The UK does not need an opt-out from the Working Time Directive (WTD) as long working hours are in decline, the TUC said today.
As European ministers meet in Brussels to discuss the future of the UK’s opt-out from the WTD’s 48-hour limit on the working week, the union body has published a new analysis of official figures showing the UK does not need an opt-out.
Long hours working is on the decline across the economy and most of those who still work more than 48 hours a week would be exempt from the limit because of the jobs they do, the study said.
The TUC’s analysis of the government’s Labour Force Survey shows:
The number of UK employees working more than 48 hours has declined by 17.5% since the 1998 peak of four million
The incidence of long hours workers has declined in every industry, occupation and region, although the pattern of improvement is very uneven, with some sectors doing much better than others
Because of the growth of some jobs and industries there are more long hours workers in some of them, but even here the proportion doing long hours has fallen
Starting from a higher baseline, the decline of long working hours has been much sharper in the private sector.
Ending the opt-out will have little economic impact, not just because fewer people now work very long hours, but also because:
A third of UK employees who work more than 48 hours per week are only working one or two extra hours per week
Up to one million UK employees would continue to be exempt from the 48-hour limit. These are mostly “autonomous workers” – largely senior managers and professionals who genuinely control their own hours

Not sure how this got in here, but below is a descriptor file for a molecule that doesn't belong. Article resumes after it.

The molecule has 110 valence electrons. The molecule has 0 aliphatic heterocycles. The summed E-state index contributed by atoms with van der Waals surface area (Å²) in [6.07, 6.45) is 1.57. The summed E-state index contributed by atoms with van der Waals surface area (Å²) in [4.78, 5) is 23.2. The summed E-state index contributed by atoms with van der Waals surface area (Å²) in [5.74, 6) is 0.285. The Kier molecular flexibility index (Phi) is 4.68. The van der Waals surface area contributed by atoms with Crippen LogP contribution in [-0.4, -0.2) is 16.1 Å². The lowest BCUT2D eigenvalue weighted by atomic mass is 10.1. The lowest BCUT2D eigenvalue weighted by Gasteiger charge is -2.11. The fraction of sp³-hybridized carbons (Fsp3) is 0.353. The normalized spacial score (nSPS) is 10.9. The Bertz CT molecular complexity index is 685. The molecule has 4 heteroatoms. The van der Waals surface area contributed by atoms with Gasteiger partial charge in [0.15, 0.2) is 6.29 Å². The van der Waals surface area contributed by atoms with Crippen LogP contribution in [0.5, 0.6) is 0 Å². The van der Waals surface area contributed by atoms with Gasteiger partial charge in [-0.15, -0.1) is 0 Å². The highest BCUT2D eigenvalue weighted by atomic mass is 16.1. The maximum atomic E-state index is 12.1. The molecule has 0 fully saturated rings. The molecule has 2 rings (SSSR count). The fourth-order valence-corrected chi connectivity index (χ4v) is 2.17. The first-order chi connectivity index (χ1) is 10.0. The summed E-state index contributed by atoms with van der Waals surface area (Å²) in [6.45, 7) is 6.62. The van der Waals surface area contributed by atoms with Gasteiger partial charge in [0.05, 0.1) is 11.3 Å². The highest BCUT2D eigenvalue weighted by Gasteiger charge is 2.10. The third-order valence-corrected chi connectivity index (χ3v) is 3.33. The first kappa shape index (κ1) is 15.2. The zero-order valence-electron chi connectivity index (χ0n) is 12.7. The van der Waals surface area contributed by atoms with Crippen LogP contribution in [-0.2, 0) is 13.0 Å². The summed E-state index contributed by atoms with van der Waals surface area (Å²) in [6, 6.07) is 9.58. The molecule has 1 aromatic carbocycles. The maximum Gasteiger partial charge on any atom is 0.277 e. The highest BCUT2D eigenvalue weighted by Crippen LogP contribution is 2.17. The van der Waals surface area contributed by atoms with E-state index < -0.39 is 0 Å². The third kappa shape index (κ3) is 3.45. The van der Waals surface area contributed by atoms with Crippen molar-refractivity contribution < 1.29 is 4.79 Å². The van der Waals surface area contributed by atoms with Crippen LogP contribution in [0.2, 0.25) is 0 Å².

If the opt-out ends then it is certain the deal reached by EU ministers will include increasing the period for averaging the 48-hour limit from 17 weeks to 52 weeks. This would exclude about 1.5 million UK long hours workers from the coverage of the 48-hour week, since they do not sustain their excessive working time over the full year.
The TUC claims this means only 800,000 to one million UK employees would have to make a serious change to their working patterns if the opt-out ends, but many of these work excessively long hours with at least 130,000 regularly putting in more than 60 hours a week. It would therefore make a significant difference to the group that needs it the most.
TUC general secretary Brendan Barber said: “Ministers tell us that keeping the opt-out is essential to the UK’s economic success, but these figures hole that argument below the waterline.
“The truth is that long hours working is already in decline – not fast enough for sure – but is still a marked trend, particularly in the private sector.
“What it will do is give important protection to the fewer than a million hard core of long hours workers who need working time rights for their health and well-being, but at little or no cost to the wider economy.”